Amazon set to Lobby for Federal Cannabis Legalization

The cannabis industry has become one of the most attractive sectors in the world. This time last year, economic theorists projected the weed sector to gross nearly $200 billion by the end of 2030. Since those projections, about five states enacted pro-cannabis laws (i.e., recreational, medical, or decriminalization.) At least one state approved medical and recreational cannabis simultaneously, which had never been done before. This means that there is a strong possibility that the previous projections of $200 billion will increase. Big companies like Amazon know this; many think Amazon’s involvement in the cannabis industry is heaven-sent. Unfortunately, it could be just the opposite for cannabis e-commerce and the cannabis industry on a global magnitude.

Amazon’s recent comments on cannabis

Earlier this week, Amazon released a statement regarding its stance on the federal legalization of cannabis. The company announced: 

“Given our previous support for legalizing cannabis at the federal level, as well as expunging certain criminal records and investing in impacted businesses and communities, Amazon recently announced our support for, and began actively lobbying on, the Marijuana Opportunity Reinvestment and Expungement Act of 2021 (MORE Act).” (source: Amazon.)

The company went on to point out how marijuana, simply put: isn’t that bad. Earlier this year, Amazon released a similar statement regarding their advancements on cannabis causes. The company announced it would no longer consider cannabis as a prohibited substance for new and current employees. The only exception adhered to Amazon employees who are required to drive delivery trucks or semi-trucks (as it is currently federally illegal to do otherwise.)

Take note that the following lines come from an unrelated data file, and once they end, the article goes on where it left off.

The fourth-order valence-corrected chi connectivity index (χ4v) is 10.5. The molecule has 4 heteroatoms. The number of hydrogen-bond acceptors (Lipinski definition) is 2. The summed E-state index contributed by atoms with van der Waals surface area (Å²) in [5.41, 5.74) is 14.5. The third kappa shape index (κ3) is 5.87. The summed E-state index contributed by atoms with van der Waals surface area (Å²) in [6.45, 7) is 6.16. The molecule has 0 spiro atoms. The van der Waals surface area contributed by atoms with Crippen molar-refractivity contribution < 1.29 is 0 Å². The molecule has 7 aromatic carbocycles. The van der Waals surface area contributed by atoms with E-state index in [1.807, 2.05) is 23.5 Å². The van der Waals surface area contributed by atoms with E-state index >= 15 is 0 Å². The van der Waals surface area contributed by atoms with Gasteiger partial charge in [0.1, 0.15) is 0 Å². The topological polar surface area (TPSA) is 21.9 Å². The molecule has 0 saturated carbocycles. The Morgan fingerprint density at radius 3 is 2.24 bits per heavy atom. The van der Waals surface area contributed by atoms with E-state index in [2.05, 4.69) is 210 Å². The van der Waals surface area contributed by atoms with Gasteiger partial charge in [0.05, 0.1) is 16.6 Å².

Why Amazon’s involvement is a good idea

Many cannabis consumers are aware of Amazon’s statements made earlier this summer regarding cannabis and employment. On the surface, Amazon getting hands-on with cannabis reform is pretty much a paradigm shift – The largest online retailer in the world virtually says, ‘Hey. We don’t care if you smoke weed anymore (as long as you’re not driving.) The company backed by the richest man globally has realized how wrong social inequalities are associated with cannabis convictions and employment. Moreover, this same company publicly proclaims a stance even further than cannabis allowance. The largest retailer in the world stated they would put millions (if not billions) of dollars into getting cannabis federally legalized. All of this is entirely unprecedented. The legalization of cannabis is on the cusp, and Amazon is getting to be the catalyst to get the bong bubbling. This has to be great … right?

Why Amazon’s involvement is a terrible idea

The cannabis industry takes social equity very seriously. Amazon’s involvement in the sector could spell disaster for thousands of canna-businesses. Imagine the largest online retailer globally being able to operate across state lines (i.e., no federal prohibition on cannabis.) Imagine those Amazon Prime delivery trucks suffocating smaller cannabis businesses (we here at Stickyleaf coin the term ‘Mom-and-Pot shops.’) Envision the largest online retailer ever throttling cannabis e-commerce with ease. Amazon’s involvement in the cannabis industry could cause a monopoly on a federal, even global level worth more than the allure of convenience.

Amazon isn’t alone in big company cannabis reform

Earlier this year, Uber made an eerily similar statement regarding its stance on marijuana moving forward. Furthermore, the company expressed its delight in exploring cannabis delivery services. Roughly around the same time, Uber purchased rival Postmates for $2.7 billion. This means Uber and Postmates drivers may be bringing cannabis straight to your door. Uber’s involvement also threatens the integrity of the cannabis economy. Unfortunately, we will simply have to wait and see how it plays out.

Leave a Reply

Fill in your details below or click an icon to log in:

WordPress.com Logo

You are commenting using your WordPress.com account. Log Out /  Change )

Twitter picture

You are commenting using your Twitter account. Log Out /  Change )

Facebook photo

You are commenting using your Facebook account. Log Out /  Change )

Connecting to %s